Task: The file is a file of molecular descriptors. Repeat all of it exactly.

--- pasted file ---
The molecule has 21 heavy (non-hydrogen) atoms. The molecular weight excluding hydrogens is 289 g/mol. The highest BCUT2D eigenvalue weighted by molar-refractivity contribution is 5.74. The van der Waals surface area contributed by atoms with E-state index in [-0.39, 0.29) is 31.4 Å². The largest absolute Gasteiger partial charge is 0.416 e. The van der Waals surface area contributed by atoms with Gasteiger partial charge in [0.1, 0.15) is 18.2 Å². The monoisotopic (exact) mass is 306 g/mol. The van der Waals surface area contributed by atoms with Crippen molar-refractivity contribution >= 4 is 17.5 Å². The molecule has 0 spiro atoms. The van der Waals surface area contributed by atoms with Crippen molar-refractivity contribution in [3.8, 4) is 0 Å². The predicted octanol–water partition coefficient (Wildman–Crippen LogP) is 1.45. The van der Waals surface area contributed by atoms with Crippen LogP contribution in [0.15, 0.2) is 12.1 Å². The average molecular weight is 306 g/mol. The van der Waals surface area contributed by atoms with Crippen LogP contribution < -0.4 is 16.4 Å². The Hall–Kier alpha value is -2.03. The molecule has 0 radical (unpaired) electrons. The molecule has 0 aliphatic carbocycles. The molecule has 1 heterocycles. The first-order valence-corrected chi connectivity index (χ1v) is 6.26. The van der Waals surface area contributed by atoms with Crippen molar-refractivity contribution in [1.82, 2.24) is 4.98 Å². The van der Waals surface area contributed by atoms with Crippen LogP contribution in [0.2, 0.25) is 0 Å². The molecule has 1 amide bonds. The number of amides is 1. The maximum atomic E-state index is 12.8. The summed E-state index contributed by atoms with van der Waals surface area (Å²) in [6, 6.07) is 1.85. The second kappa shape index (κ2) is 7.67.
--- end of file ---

The molecule has 21 heavy (non-hydrogen) atoms. The molecular weight excluding hydrogens is 289 g/mol. The highest BCUT2D eigenvalue weighted by molar-refractivity contribution is 5.74. The van der Waals surface area contributed by atoms with E-state index in [-0.39, 0.29) is 31.4 Å². The largest absolute Gasteiger partial charge is 0.416 e. The van der Waals surface area contributed by atoms with Gasteiger partial charge in [0.1, 0.15) is 18.2 Å². The monoisotopic (exact) mass is 306 g/mol. The van der Waals surface area contributed by atoms with Crippen molar-refractivity contribution >= 4 is 17.5 Å². The molecule has 0 spiro atoms. The van der Waals surface area contributed by atoms with Crippen molar-refractivity contribution in [3.8, 4) is 0 Å². The predicted octanol–water partition coefficient (Wildman–Crippen LogP) is 1.45. The van der Waals surface area contributed by atoms with Crippen LogP contribution in [0.15, 0.2) is 12.1 Å². The average molecular weight is 306 g/mol. The van der Waals surface area contributed by atoms with Crippen LogP contribution < -0.4 is 16.4 Å². The Hall–Kier alpha value is -2.03. The molecule has 0 radical (unpaired) electrons. The molecule has 0 aliphatic carbocycles. The molecule has 1 heterocycles. The first-order valence-corrected chi connectivity index (χ1v) is 6.26. The van der Waals surface area contributed by atoms with Crippen molar-refractivity contribution in [1.82, 2.24) is 4.98 Å². The van der Waals surface area contributed by atoms with Crippen LogP contribution in [0.2, 0.25) is 0 Å². The molecule has 1 amide bonds. The number of amides is 1. The maximum atomic E-state index is 12.8. The summed E-state index contributed by atoms with van der Waals surface area (Å²) in [6, 6.07) is 1.85. The second kappa shape index (κ2) is 7.67.